“But we must understand love as the Cross, as a Person, the Lord Jesus Christ, and all love flows from that, within His word. Love is not defined as man’s feelings however strong and well intentioned but according to His loving boundaries who has made us.”

Christians, she said, have fallen into the habit of using the media’s terminology and referring to people like Steve Chalke in political terms as “liberals.” But in reality, and however politically incorrect it might sound, a person who denies the basic doctrines of Christianity is properly called an “apostate,” one who has abandoned his religion. In the case of Chalke, he has replaced Christianity with the relativistic, secularist dogmas pushed by the media.

And because he repeats the friendly-sounding platitudes of the modern secular left, he comes across as “plausible and indeed likable”. Pilkington said that perhaps “his motives are ‘good’” in that they are well-intentioned out of ignorance, but that this is a “deception” and she fears that “many, many will be taken in by him and others like him”. 

“That is the perilous state we are in here in the UK in large measure and probably America. It’s people like Steve Chalke who are in fact dangerous.” 

She relates an example of one client, a man struggling with homosexual impulses who wanted to live a genuine Christian life. This man listened to one of Chalke’s sermons “and was very moved”. In the sermon, Chalke spoke of the Christian church being “inclusive” to those who feel marginalized and excluded.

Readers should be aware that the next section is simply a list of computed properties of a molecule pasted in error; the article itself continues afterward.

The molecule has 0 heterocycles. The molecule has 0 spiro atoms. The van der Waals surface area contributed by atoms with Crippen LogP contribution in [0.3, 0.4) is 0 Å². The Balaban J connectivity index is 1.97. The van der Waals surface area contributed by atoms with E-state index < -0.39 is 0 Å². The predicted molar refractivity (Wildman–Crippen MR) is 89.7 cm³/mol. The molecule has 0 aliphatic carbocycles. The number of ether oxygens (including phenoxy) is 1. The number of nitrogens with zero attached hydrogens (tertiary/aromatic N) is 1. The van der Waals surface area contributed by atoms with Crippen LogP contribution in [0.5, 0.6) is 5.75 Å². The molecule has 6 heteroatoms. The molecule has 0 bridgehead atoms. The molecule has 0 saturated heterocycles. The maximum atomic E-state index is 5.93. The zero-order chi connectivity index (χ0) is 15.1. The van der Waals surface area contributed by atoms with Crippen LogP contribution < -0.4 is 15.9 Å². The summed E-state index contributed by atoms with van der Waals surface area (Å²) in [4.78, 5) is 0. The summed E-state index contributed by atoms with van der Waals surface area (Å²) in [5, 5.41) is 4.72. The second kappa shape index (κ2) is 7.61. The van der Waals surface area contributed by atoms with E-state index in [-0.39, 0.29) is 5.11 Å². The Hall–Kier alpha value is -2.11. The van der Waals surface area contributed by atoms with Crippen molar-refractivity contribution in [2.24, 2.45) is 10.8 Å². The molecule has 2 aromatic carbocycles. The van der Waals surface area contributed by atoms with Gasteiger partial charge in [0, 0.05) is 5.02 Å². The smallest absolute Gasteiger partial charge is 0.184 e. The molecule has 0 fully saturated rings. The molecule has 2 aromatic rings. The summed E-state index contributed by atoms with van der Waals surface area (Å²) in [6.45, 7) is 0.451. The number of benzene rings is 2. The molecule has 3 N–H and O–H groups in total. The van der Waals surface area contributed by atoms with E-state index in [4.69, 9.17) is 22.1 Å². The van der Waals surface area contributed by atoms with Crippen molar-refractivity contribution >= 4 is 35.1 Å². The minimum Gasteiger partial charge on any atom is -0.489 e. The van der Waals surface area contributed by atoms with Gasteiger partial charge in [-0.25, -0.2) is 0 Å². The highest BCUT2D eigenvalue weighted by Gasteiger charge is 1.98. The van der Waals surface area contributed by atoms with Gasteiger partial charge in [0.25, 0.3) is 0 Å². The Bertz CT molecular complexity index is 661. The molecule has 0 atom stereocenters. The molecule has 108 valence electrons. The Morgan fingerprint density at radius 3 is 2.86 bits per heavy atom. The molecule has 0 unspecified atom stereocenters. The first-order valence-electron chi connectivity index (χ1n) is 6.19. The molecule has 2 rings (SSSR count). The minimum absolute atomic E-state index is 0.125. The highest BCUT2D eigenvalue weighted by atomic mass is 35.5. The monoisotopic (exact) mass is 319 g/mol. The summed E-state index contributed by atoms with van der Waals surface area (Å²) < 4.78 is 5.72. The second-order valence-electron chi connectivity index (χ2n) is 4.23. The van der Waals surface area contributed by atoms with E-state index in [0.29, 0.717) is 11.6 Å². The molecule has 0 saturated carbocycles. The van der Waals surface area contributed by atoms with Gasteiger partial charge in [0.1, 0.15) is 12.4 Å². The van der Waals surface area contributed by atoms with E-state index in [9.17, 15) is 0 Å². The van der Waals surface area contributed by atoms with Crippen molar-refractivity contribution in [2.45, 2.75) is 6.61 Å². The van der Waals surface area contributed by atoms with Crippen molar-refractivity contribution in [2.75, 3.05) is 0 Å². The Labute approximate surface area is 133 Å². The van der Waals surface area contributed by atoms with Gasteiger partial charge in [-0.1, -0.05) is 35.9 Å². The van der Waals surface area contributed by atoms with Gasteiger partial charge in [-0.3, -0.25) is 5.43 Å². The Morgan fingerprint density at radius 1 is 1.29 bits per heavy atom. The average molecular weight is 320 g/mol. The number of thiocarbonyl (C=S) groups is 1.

“Now we would all agree with that and that draws people in,” she said. “But if you listen to all that he says, he then denies the ‘sin’ aspect, and there is the strong suggestion that homosexuality is not sin.

“It totally confused my client and I had to spend a long time with him talking again about the whole gospel, the forgiveness of sin, and how central all that is.

“Liberals, or more correctly those who are apostate, actually hate their people and the LGBT community for which they profess so much love, because they tell lies and lead their people into deception, and if there is no repentance, into hell.”

She added, “Its those who tell the truth and the whole gospel no matter how difficult who actually love their people.”

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President Obama speaks at Planned Parenthood's national conference in 2013.
Dustin Siggins Dustin Siggins Follow Dustin

Obama remakes the nation’s courts in his image

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By Dustin Siggins
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It has often been said that the Affordable Care Act (ACA) is President Obama's greatest achievement as president. However, that claim may soon take second place to his judicial nominees, and especially their effect on marriage in the United States.

In a new graphic, The Daily Signal notes that while President George W. Bush was able to get 50 nominees approved by this time in his second term, Obama has gotten more than 100 approved. According to The Houston Chronicle, "Democratic appointees who hear cases full time now hold a majority of seats on nine of the 13 U.S. Courts of Appeals. When Obama took office, only one of those courts had more full-time judges nominated by a Democrat."